Across two long nights – performances start at 6.30pm and finish close to 4am – The Ponderosa Stomp gathers many of the unsung heroes of American music. There are blues and soul singers, swamp pop and Tex-Mex combos, rockabilly veterans and garage rockers, all ably backed by superb bands lead by Los Angeles’ Deke Dickerson (rockabilly), Memphis’ The Bo-Keys (soul) and Lafayette’s Lil Buck Sinegal (blues).
Friday night’s Stomp sees a dozen different performers take the stage, while Saturday’s features 14. The Stomp is run with precision so changeovers are fast and no time is wasted, which means you get a lot of music for your buck. And what fabulous music it is…
As it would take an essay to detail all the artists who performed, the focus is on the few who truly stand out. Billy Boy Arnold is, aged 80, one of the last of the Chicago blues singers still working – and he remains a truly great performer. At the Stomp conference (held during the day and featuring music historians hosting Q&A sessions with artists) Arnold speaks of taking harmonica lessons from the original Sonny Boy Williamson in Chicago and playing on the street with Ellas McDaniel (Bo Diddley) in his early teens. He also recalls recording sessions at Chess Records and Vee-Jay. In concert Arnold sings and blows harmonica with the verve and agility of a man half his age.
Barbara Lynn, of Beaumont, Texas, is perhaps best known for The Rolling Stones’ recording her Oh! Baby (We Got A Good Thing Goin’) in 1965. Lynn is a superb singer and songwriter and rips on guitar, tearing up BB King and Ray Charles numbers during her set. Irma Thomas was also covered by The Rolling Stones – a point she makes on stage before performing Time Is On My Side – and should be far better known, her recording career having provided a rich catalogue of sultry R&B numbers. On Saturday night she tears into Break-A-Way, moans Times Have Changed and sings the deep soul blues on I Wish Someone Would Care, her often bemused voice offering the final word on the aching heart.
Augie Meyers, longtime musical partner of Doug Sahm, gets a great sound out of a Vox organ and sings the Sir Douglas Quintet’s ode to California hippiedom, Mendocino, with real vigour before strapping on an accordion and playing several Tex-Mex stompers. With his long, grey hair and Stetson hat, Meyers resembles Willie Nelson’s taller, tougher brother and in his raw, roadhouse sound he conjures up a Texas groove that is rarely heard these days.
While Meyers has a famous pedigree – the likes of Tom Waits and Bob Dylan have hired him to play on their sessions – the following band, West Side Soul Revue, are a new experience to these ears. These veteran Mexican-American singers and musicians from San Antonio’s West Side – several of the band’s members were once in Sunny And The Sunliners, a Chicano band who sang blues and R&B and scored a big hit in 1963 with their impassioned cover of Little Willie John’s Talk To Me – prove masters of their craft and, with Rudy Tee Gonzales handling most of the lead vocals, they perform an exceptional set of soul ballads, sung both in English and Spanish.
The Ponderosa Stomp is one festival that never disappoints
Mention of the late Little Willie John serves to remind that his big sister, Mable John, is at the Stomp and, at 84, shows that her powers have not diminished. Backed by The Bo-Keys (featuring several veteran members of The Hi Rhythm Section), Mable John performs songs from both her tenure with Motown (she was their first female artist) and Stax. An impassioned reading of Your Good Thing Is About To End – the brooding soul ballad recently revived by Robert Cray to good effect – is the highlight of a very able Mable.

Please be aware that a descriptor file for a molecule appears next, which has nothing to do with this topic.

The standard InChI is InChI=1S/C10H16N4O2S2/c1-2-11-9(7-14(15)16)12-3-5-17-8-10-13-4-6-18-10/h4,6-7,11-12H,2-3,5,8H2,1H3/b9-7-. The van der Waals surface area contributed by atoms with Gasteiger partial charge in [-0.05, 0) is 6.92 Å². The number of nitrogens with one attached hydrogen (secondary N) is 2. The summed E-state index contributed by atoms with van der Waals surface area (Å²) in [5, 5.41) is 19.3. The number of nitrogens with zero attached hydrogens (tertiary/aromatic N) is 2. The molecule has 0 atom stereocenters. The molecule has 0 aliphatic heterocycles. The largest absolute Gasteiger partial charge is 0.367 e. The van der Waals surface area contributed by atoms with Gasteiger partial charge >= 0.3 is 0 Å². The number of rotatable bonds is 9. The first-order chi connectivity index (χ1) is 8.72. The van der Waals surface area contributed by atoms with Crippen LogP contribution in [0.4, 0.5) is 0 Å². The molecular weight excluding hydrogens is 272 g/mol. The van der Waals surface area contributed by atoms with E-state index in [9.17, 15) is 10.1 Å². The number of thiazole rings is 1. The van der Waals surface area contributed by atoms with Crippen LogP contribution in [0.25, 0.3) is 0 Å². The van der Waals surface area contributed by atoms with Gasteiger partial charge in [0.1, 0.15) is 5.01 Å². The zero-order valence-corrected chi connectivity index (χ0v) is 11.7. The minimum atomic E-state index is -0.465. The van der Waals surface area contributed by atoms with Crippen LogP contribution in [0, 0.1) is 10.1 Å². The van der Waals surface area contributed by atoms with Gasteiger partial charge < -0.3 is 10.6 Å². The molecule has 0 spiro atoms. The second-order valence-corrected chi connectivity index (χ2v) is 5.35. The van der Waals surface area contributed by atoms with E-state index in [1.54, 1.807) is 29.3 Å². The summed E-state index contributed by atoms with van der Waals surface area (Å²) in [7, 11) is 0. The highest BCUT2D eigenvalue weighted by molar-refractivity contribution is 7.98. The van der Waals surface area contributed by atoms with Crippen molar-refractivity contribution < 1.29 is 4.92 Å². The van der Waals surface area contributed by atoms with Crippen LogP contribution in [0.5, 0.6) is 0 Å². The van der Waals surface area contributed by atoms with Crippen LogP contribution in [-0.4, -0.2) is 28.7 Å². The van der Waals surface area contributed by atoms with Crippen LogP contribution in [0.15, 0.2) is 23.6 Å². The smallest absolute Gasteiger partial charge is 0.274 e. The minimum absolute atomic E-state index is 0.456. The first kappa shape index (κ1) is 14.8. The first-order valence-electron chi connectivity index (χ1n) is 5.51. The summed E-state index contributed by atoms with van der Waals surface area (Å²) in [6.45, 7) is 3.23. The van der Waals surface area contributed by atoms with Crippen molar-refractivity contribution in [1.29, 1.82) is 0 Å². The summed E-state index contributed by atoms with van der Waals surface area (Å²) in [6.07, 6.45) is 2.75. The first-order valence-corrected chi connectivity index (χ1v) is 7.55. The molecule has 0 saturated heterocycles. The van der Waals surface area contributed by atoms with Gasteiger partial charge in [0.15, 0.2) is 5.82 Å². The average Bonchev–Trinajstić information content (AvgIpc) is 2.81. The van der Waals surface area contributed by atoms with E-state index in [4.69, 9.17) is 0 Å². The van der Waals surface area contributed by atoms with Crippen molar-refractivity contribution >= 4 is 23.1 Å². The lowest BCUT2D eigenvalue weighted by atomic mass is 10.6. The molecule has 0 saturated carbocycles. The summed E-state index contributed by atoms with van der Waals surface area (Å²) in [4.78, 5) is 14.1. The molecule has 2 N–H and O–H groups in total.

A more famous Motown veteran also at the Stomp is Brenda Holloway. She looks far younger than her 69 years but performs with a diva’s petulance, insisting The Bo-Keys play faster while she sings in a very flat voice. A shame, as her Motown singles, Every Little Bit Hurts and You Make Me So Very Happy, have both become standards, with the likes of Spencer Davis Group and Blood, Sweat & Tears scoring with them.
Lafayette’s majestic swamp pop supergroup Lil’ Band O’ Gold are here but not under the LBOG moniker: the band’s former lead vocalist Warren Storm has split from the group (he performs with his own band on Saturday night) while keyboardist and main songwriter David Egan is absent due to a battle with cancer. As The Swamp Pop Revue, LBOG are lead by guitarist CC Adcock, performing a great set of tunes that mix New Orleans R&B with Cajun flavours, and feature veteran vocalists Rod Bernard, Gene Terry and Tommy McLain, all taking turns on vocals. Those languid bayou ballads prove to be a veritable treat.
Witnessing Willie Hightower in action is an utter delight. The Alabama soul singer enjoyed some attention when London label Honest Jon’s issued a CD of his Muscle Shoals recordings a decade ago yet he rarely performs. Ably backed by The Bo-Keys, he demonstrates that he has lost none of his impact and whips the crowd into a fervour as he tears through Walk A Mile In My Shoes and If I Had A Hammer. RL Boyce, the Mississippi hill country blues musician, is only 60 years old so something of a junior among Stomp performers, yet his raw, elemental blues stands up well. Boyce learnt from the likes of Junior Kimbrough and RL Burnside and proudly continues their tradition.
So much music, so little time! It’s a long journey to attend the Stomp but this is one festival that never disappoints. The next Ponderosa Stomp will be held in New Orleans, early October 2017: mark this date on your calendar.